Queen Palmer, wife of Colorado Springs founder Gen. William Jackson Palmer, is buried at Evergreen Cemetery, behind the chapel, with her husband.

    There will still be local luminaries like Helen Hunt Jackson and Colorado Springs founder Gen. William Jackson Palmer and his wife, Queen Palmer.

    The walking tours were interesting, but I think the logistics of hiking around posed a challenge, especially in heat or changing weather. I know I worked up a sweat when I toured last spring with Dianne Hartshorn, co-director of the society.

    The new format will give people more opportunity for questions and answers with the speakers, Hartshorn said.

    And I love the setting in the stone chapel, built after the crowds at Gen. Palmer’s 1909 funeral had nowhere to get out of the weather.

    The upstairs is a classic chapel with stained glass windows, wooden floors and a small stage.

    As a bonus on Thursday, the basement will be open for tours. Typically, it’s only open for tour during lantern tours.

    It’s worth seeing and it really creeps me out.

    The chapel in Evergreen Cemetery, southeast of downtown Colorado Springs, was built in 1909 for $10,000 after hundreds of mourners followed the funeral procession of town founder Gen. William Jackson Palmer and were left in the cold with nowhere to escape cold weather. Bill Vogrin / The Gazette

    The chapel in Evergreen Cemetery, southeast of downtown Colorado Springs, was built in 1909 for $10,000 after hundreds of mourners followed the funeral procession of town founder Gen. William Jackson Palmer and were left in the cold with nowhere to escape cold weather. Bill Vogrin / The Gazette

    It has rooms where corpses were stored for services or when the ground was too hard to allow burial.

    There is a casket wagon and casket elevator and rooms with what resemble bunks that held remains.

    There’s even some bloat balls used in the embalming process. (Enough about them.)

    But the speaker series isn’t the only thing happening at Evergreen every other Sunday and Thursday this summer through September.

    The basement of the chapel at Evergreen Cemetery, southeast of downtown Colorado Springs, includes rooms with bunks where corpses were stored as well as a coffin elevator, seen here, and bloat balls. (Don't ask.) Bill Vogrin / The Gazette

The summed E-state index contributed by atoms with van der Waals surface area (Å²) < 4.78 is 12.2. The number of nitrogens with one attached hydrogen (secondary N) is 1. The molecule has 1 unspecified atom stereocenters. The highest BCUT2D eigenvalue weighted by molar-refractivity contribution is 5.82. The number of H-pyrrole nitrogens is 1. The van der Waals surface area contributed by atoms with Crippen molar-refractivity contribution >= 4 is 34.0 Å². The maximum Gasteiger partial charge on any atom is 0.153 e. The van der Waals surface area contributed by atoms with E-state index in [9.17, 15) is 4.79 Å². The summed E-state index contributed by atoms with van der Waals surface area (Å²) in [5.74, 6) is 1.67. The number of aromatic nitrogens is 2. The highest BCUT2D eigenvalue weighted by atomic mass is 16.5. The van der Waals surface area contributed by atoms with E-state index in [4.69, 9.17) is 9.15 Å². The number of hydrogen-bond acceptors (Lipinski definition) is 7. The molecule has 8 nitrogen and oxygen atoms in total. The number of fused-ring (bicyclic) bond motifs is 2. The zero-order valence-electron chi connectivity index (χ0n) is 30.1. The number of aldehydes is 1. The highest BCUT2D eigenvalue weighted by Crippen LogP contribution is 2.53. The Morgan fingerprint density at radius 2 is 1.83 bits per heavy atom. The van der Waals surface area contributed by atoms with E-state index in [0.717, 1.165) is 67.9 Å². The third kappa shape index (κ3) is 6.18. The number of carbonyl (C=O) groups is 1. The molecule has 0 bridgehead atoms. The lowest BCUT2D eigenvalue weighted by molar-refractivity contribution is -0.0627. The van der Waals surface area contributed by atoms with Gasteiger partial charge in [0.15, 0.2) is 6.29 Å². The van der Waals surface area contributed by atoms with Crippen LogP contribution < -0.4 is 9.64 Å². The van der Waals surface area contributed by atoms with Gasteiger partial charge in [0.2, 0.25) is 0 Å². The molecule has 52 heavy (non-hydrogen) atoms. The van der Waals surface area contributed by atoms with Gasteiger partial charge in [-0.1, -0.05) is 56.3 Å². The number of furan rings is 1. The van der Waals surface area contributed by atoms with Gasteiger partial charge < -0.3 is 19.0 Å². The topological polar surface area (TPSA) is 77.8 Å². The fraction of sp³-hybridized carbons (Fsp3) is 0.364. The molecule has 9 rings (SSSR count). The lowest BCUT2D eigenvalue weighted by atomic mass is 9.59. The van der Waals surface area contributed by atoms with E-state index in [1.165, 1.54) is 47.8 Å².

The basement of the chapel at Evergreen Cemetery, southeast of downtown Colorado Springs, includes rooms with bunks where corpses were stored as well as a coffin elevator, seen here, and bloat balls. (Don’t ask.) Bill Vogrin / The Gazette

    If you like to walk, check out the Lantern Tours planned for each month. For $10, guests will be guided to significant graves by guides who will talk about historic people buried there, Hartshorn said.

    And for folks who want a free, self-guided tour, there’s always the Story Board Project. Each year, the society picks an assortment of important graves and marks them on a map available at its website. Information is then posted on each of the dozen or so graves explaining their significance.

    I think these are great opportunities to learn a little about Colorado Springs’ history and help a good cause.

    Money raised from the Historic Speaker series and the Lantern Tours will pay for things like repairing the lifesize marble angel — assuming angels are the same size as humans — over the grave of a woman who died in 1890.

    In 2005, the angel was knocked off her pedestal and her right hand was broken off at the wrist.

    The marble angel atop the Ferrand family headstone in Evergreen Cemetery, southeast of downtown Colorado Springs, was toppled in 2005, breaking the right hand off at the wrist. The Evergreen Cemetery Benevolent Society hopes to raise enough money from its Historic Speaker series and Lantern tours to pay for the estimated $2,400 repair. Bill Vogrin / The Gazette

    Bill Vogrin / The Gazette

    “There’s no one in the . . . family left to take care of it,” Hartshorn said. “We had it inspected and the estimate to repair it was $2,400. It includes hand-carving a new piece out of matching marble. It’s very expensive.”

    There’s plenty of other work that needs to be done at the cemetery, which is owned by the city but not supported by taxpayers.